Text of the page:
The French Embassy in Washington, D.C., is the largest French diplomatic mission in the world. Following are descriptions of the Embassy's various services and departments, all of which are under the Ambassador's direction.
The political advisors, with the help of the press section, analyze American foreign policy as well as the political, economic and social situation in the United States. They also track public opinion trends and draft most of the reports sent to the Foreign Ministry in France. Working closely with the Ambassador, the political advisors maintain constant contact with American officials and deal with matters not directly handled by the Ambassador.
The press section acts as the Embassy spokesman. This office works closely with the American press to ensure accurate representation of French policy and current events in U.S. media. One of its functions is to answer journalists' questions and provide them with documentation. Another responsibility is to analyze the American press and submit press reviews to the Ministry of Foreign Affairs in Paris.
An important part of this office is the Documentation Center, which each year answers 25,OOO telephone and mail requests for information about France. This center also maintains a 4,000-volume reference library for use by Embassy staff and the general public (by appointment only).
In addition, the Press and Information Service produces several publications, including a semi-monthly newsletter (News from France), a quarterly magazine (FRANCE Magazine) and various documents addressing specific topics.
This office represents the French Armed Forces in the United States. It also maintains a permanent liaison between the French and U.S. armies and promotes military cooperation and information exchanges, in particular during crises or conflicts in which they are involved.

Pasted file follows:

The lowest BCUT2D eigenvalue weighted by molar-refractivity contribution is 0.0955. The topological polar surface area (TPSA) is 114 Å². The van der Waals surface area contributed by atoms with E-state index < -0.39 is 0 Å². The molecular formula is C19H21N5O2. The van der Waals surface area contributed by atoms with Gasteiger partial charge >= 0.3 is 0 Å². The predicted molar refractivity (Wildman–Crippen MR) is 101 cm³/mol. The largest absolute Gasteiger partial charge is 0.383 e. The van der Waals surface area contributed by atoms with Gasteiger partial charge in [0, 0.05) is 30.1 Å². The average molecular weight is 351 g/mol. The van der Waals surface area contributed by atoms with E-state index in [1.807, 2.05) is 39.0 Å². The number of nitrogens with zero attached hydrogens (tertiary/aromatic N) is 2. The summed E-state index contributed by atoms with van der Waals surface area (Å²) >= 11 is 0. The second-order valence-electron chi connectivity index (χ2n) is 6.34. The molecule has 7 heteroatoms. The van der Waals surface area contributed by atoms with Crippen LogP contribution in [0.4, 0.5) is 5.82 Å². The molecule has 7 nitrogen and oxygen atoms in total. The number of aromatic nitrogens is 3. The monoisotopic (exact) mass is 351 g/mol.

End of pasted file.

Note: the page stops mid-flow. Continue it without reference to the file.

This office represents the General Delegation for Armaments of the Ministry of Defense and promotes technical cooperation and armaments sales. It is also in charge of purchasing military equipment in the United States.
The French Embassy Cultural Service is headquartered in New York and has affiliate offices in eight other U.S. cities including Washington, D.C. The Cultural Service works with American communities on artistic, cultural and educational activities. These include promoting cultural exchanges in the performing and visual arts, providing logistical help to museums and cultural centers, funding various exhibitions and organizing visits to the United States by French artists and scholars.
On the educational front, the service promotes and administers teacher exchanges, manages several scholarship programs, organizes examinations for students attending French schools in the United States and handles administrative procedures for French professors and scholars in the United States. It also furnishes information and provides logistical help to American students wishing to take advantage of the tuition-free French educational system.
This office, headed by the Scientific Counselor, monitors scientific and technological exchanges between the United States and France in such areas as space, telecommunications, energy, biomedicine and new materials as well as the basic sciences.
The Science and Technology Office publishes a quarterly newsletter, French Advances in Science and Technology (FAST).